Multicenter study of emergency department visits for insect sting allergies
ABSTRACT An earlier study of food-related anaphylaxis in the emergency department (ED) suggested low concordance with national guidelines for anaphylaxis management.
To extend these findings, we performed a chart review study to describe current ED management of insect sting allergy.
The Multicenter Airway Research Collaboration performed a chart review study in 15 North American EDs. Investigators reviewed 617 charts of patients with insect sting allergy. Patients were identified by using International Classification of Diseases, 9th Revision, codes 989.5 (toxic effect of venom), 995.0 (other anaphylactic shock), and 995.3 (allergy, unspecified).
The cohort was 42% female and 61% white, with a mean age of 36+/-19 years. In this cohort, 58% had local reactions, 11% had mild systemic reactions, and 31% had anaphylactic reactions, as defined by multisystem organ involvement or hypotension. Among patients with systemic reactions (mild or anaphylaxis), most (75%) were stung within 6 hours of ED arrival. While in the ED, 69% of systemic reaction patients received antihistamines, 50% systemic corticosteroids, and 12% epinephrine. Almost all systemic reaction patients (95%) were discharged to home. At ED discharge, 27% (95% CI, 22% to 33%) of systemic reaction patients received a prescription for self-injectable epinephrine. Only 20% (95% CI, 15% to 26%) had documentation of referral to an allergist.
Although guidelines suggest specific approaches for the emergency management of insect sting allergy, concordance with these guidelines appears low in patients with a severe insect sting reaction.
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ABSTRACT: This study was conducted to estimate the burden of non-canine-related bite and sting injuries in the U.S.; describe the affected population, injury severity, and bite or sting source; and provide considerations for prevention strategies. Data were from the 2001 through 2004 National Electronic Injury Surveillance System-All Injury Program (NEISS-AIP) (a stratified probability sample of U.S. hospitals). Records included information about age, body part affected, cause, diagnosis, disposition, and gender. Narrative descriptions were coded for the source of the bite or sting. Between 2001 and 2004, an estimated 3.6 million people were treated in emergency departments for injuries related to non-canine bites and stings. Results detail the reported sources of the bite or sting, and examine sources by gender and age group. Common sources included bees (162,000 cases annually), spiders (123,000 cases annually), and cats (66,000 cases annually). Female adults were more likely than male adults to be treated for cat bites. Although rare, of the known venomous snakebites, more than half (58.4%) of the patients were hospitalized. Our results demonstrate the public health burden of non-canine-related bite and sting injuries. More than 900,000 people were treated in emergency departments annually for non-canine bite or sting injuries, or roughly 1.7 injuries per minute. Treatment consumes substantial health-care resources. While preventing these injuries should be the first line of defense, resources could be conserved by educating the public about immediate first aid and when warning signs and symptoms indicate the need for professional or emergency care.Public Health Reports 12/2007; 122(6):764-75. · 1.64 Impact Factor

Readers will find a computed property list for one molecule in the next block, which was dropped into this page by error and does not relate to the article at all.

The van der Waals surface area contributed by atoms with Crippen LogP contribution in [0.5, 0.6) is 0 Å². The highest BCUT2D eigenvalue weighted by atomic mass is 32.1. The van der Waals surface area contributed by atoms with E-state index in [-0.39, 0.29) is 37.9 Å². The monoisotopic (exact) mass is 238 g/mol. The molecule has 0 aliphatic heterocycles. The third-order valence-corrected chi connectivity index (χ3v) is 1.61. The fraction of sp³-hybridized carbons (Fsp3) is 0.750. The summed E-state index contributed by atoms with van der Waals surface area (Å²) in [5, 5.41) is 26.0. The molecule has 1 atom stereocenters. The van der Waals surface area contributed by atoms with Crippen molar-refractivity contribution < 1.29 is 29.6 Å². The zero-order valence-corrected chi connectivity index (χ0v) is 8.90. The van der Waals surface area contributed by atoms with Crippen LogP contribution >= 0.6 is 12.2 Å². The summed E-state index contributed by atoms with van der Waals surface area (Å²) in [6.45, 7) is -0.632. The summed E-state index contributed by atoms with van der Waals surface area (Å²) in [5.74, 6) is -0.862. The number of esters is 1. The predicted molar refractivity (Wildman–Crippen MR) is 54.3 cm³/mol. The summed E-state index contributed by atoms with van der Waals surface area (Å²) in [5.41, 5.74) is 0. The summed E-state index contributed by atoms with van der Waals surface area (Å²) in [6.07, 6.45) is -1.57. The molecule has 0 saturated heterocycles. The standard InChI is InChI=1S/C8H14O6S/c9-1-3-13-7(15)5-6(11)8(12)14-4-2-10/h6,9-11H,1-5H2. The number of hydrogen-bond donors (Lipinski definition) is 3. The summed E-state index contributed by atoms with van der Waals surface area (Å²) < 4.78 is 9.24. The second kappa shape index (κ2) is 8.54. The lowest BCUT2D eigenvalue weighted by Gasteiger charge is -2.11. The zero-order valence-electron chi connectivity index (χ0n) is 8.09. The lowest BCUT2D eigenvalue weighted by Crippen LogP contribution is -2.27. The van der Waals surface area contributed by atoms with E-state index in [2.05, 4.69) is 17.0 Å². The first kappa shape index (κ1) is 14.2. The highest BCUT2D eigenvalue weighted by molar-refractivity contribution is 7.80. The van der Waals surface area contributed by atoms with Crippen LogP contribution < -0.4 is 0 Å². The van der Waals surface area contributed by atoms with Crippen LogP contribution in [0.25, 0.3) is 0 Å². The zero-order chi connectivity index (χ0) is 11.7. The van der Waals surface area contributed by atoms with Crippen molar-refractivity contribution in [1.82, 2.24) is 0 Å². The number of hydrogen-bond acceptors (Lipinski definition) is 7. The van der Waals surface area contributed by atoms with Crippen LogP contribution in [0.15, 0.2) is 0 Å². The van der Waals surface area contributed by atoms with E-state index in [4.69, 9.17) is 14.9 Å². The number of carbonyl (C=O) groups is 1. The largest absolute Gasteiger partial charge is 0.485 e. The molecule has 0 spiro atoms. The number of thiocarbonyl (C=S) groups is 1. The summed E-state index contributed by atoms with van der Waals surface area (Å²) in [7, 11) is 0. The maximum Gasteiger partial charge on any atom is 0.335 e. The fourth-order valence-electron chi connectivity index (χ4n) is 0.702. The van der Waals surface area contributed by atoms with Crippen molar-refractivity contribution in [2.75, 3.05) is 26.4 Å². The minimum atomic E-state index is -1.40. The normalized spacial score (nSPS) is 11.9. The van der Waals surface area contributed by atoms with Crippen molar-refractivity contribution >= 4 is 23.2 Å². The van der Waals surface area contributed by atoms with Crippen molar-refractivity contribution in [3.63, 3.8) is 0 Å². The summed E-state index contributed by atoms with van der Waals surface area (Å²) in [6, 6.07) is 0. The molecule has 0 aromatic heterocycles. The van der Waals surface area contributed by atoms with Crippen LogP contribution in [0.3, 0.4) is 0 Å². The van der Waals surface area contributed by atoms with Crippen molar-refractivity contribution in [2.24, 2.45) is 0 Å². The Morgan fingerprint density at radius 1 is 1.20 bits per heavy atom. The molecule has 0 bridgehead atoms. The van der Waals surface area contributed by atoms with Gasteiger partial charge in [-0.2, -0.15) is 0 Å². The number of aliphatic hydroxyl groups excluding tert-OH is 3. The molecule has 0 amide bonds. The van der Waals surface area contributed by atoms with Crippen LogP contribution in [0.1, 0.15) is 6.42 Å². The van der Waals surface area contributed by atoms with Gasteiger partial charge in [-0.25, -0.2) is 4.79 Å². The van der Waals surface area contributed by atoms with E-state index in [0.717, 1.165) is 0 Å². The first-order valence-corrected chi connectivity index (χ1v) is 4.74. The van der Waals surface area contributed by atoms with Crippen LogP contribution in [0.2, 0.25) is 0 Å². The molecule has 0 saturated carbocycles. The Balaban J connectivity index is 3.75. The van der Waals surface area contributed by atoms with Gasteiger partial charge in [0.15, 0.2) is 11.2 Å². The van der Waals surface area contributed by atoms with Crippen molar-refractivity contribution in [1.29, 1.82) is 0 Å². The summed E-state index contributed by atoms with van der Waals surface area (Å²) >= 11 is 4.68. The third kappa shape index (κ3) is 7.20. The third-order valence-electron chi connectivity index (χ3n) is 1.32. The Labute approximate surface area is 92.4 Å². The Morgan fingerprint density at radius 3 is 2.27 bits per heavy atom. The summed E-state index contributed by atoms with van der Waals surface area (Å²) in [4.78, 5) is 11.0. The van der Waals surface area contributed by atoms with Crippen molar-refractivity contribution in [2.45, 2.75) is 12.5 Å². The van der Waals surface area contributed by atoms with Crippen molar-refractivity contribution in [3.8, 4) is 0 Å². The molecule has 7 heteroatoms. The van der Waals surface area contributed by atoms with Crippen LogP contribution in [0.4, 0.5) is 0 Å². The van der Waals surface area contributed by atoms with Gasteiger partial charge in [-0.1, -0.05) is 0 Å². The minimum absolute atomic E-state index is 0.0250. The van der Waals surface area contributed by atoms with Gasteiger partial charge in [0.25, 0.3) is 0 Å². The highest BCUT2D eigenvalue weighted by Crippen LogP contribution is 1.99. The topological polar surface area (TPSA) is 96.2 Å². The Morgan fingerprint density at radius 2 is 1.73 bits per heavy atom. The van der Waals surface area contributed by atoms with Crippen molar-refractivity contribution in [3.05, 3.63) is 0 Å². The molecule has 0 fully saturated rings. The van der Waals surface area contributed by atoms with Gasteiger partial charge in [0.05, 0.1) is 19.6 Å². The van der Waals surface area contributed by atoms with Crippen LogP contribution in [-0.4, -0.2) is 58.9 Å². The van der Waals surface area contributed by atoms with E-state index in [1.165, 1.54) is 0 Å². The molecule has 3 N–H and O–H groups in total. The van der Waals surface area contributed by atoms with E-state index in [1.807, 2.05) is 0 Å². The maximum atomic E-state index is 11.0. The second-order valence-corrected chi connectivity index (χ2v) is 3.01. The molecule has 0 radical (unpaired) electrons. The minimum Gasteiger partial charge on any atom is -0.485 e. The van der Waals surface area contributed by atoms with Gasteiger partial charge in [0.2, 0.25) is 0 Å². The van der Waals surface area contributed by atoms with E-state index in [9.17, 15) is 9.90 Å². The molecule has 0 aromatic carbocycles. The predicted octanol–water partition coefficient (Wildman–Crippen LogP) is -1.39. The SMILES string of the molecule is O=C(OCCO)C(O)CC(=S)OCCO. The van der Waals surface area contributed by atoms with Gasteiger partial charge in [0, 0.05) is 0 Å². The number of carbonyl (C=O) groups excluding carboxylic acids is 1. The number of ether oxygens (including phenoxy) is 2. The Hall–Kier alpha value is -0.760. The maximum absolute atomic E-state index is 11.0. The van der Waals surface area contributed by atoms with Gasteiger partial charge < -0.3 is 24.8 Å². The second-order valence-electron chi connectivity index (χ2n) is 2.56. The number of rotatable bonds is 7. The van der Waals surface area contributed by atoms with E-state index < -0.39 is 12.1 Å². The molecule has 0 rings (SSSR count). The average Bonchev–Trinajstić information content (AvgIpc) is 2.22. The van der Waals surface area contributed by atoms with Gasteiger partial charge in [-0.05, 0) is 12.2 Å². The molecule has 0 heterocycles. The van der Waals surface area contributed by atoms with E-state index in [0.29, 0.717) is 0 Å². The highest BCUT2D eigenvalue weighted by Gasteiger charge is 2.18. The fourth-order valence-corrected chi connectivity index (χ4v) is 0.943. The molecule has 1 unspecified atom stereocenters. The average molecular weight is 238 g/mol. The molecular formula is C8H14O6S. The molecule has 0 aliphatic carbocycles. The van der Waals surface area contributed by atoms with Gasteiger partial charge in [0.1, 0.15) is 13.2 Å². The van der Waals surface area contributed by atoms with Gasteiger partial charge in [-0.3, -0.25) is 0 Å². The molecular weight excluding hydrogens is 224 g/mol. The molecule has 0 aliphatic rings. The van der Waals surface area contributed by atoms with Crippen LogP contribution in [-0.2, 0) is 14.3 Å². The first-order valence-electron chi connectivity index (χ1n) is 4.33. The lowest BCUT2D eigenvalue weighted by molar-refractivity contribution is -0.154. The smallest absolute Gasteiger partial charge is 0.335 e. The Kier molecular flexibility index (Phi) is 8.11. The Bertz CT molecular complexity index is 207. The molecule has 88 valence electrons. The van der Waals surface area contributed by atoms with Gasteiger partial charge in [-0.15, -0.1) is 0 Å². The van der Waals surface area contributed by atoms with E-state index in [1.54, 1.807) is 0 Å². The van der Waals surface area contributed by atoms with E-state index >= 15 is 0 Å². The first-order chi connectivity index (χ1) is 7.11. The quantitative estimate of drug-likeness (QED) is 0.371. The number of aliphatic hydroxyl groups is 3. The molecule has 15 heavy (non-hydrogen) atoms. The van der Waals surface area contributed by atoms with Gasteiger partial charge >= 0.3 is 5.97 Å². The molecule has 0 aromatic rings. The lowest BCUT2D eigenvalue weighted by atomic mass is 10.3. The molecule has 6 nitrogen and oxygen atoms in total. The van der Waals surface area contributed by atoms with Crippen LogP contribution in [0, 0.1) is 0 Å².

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ABSTRACT: The authors report first results of the stage one clinical trial performed with the Positron Emission Mammography-1(PEM-1) scanner. Patients selected are >20 years of age with no history of treatment for cancer, recently diagnosed with an unclassified tumour mass of <2 cm diameter in one breast. A 2 mCi (74 MBq) injection of 2-[18F]-fluoro-deoxy-2-D-glucose (FDG) is given 40 minutes prior to scanning. The scan is a two step process. (1) The patient's mammogram is obtained with the tumour and a co-registration tool in the field-of-view (FOV). (2) Without moving the patient, the PEM detectors are moved in and emission data is collected for up to 5 minutes. The mammogram is digitized and fused with the reconstructed PEM image. To date, the authors have scanned eleven patients. In one subject a tumour <1 cm in diameter was localised visually as a hot spot 1.2 cm×0.8 cm in two dimensions. There was close to 4:1 increase in the focal uptake of FDG at the tumour site. Knowing the thickness of the compressed breast one can locate the tumour depth within the breast. There have been five true-positive results×these subjects were all correctly diagnosed by PEM-1 as having breast cancer; four true-negative results these subjects tested negative for breast cancer with PEM-1 and were surgically confirmed as being cancer free. There have been two false-negative results-the reasons for these are discussed in the text. The PEM-1 system is a high resolution, high efficiency and affordable system which can produce emission images accurately co-registered with X-ray mammographic images using at most 1/5 the F18-FDG and imaging for at most 1/5 the time required when conventional PET instruments are usedNuclear Science Symposium, 1997. IEEE; 12/1997